David Wain isn’t as well known as some of his former cast mates from the comedy troupe, The State. While Ken Marino, Michael Ian Black, Kerri Kenney and Thomas Lennon have carved out nice careers for themselves as actors, Wain’s post State endeavors have been mostly behind the camera, as the director of the cult classic, Wet Hot American Summer, the hilarious Role Models, the upcoming Wanderlust (opening soon and starring Paul Rudd and Jennifer Aniston.) and his continued work on Adult Swim’s Children’s Hospital. Besides the short lived series, Stella, the best way to see Wain perform his subversive sense of humor is through his web-series, Wainy Days. The first four seasons of the show are now on DVD.
Produced exclusively for MyDamnChannel.com, Wainy Days is a fictionalized account of Shaker Heights, OH native Wain’s search for love in New York City. Each episode lasts about five minutes in length and without the constraints of network censors, Wain and his friends can get as raunchy and perverted as possible. Whether it’s fondling Elizabeth Banks or recounting ejaculating on his uncle’s back to another date (played by Rosemarie DeWitt), Wainy Days can be shocking, hilarious and disgusting in a span of a minute. That Wain is able to lure so many well known friends into the mayhem is a tribute to the writer/actor’s talent. Besides most of his former co-stars from The State (which also include Michael Showalter and Joe Lo Truglio), other notables who took the time to appear on Wainy Days are Nick Offerman, Megan Mullaly, Janeane Garofalo, Ed Helms, Julie Bowen, Paul Rudd, Josh Charles and Callie Thorne, just to name a few.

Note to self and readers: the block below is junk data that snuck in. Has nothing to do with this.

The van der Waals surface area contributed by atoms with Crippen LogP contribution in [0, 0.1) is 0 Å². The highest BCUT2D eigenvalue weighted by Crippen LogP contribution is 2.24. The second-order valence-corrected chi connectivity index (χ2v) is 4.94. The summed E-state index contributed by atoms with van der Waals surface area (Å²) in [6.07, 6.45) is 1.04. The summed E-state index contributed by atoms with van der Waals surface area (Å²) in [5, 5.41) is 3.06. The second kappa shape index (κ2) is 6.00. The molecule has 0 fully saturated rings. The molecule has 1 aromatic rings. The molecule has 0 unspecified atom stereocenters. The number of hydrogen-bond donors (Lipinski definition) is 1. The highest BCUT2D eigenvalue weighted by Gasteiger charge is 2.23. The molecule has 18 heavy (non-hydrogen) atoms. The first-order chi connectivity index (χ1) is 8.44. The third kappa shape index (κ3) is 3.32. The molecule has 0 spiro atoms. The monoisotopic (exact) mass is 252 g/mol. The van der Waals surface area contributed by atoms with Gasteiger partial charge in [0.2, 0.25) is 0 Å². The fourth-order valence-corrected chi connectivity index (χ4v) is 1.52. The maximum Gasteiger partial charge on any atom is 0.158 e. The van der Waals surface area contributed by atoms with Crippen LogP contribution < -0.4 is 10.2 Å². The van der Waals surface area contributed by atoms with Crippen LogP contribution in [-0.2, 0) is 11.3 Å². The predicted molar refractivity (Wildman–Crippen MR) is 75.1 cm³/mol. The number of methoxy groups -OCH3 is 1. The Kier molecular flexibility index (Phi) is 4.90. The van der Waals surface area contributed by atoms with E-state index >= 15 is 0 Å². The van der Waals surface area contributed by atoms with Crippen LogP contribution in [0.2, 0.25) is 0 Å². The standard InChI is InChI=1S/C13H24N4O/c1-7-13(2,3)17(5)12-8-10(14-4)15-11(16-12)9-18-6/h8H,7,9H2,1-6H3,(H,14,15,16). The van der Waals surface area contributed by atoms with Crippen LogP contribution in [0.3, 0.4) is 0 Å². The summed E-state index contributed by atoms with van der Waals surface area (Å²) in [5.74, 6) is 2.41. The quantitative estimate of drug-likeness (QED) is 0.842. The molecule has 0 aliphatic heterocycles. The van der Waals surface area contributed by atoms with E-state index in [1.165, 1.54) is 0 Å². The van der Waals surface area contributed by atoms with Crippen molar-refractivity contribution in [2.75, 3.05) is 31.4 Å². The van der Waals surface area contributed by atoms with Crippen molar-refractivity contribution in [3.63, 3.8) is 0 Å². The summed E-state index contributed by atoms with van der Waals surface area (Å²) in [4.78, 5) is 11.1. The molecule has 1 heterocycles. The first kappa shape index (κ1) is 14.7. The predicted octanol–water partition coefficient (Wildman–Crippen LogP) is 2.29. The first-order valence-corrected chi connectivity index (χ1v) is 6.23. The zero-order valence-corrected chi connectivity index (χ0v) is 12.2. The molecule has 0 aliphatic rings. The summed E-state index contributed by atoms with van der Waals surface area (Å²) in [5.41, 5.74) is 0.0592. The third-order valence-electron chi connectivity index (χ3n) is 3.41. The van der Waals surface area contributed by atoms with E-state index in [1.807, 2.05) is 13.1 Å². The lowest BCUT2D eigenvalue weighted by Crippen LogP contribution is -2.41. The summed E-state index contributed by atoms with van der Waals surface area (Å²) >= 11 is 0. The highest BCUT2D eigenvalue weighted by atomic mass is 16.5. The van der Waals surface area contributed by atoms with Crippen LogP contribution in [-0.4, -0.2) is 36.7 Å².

If you’re a fan of the series and you’ve seen all 32 of the Webby Award winning series, you may be asking yourself why the hell you’d want to purchase the DVD when the eps are available for free on your computer. Well, I’m happy to say that Wain and company have provided loads of extras on the single DVD that will make it worth your while. Wain introduces each episode with various guests, all done in the guise of a slumber party. There are outtakes, a make-up megamix, a hilarious live reading of an episode that of Wainy Days that the actor wrote when he was twelve (not really) and Wains’ short film, Aisle Six. The latter was shot in the early 90’s and is an interesting document of the development of Wain and one of his earliest collaborations with some of the performers who would go on to form The State.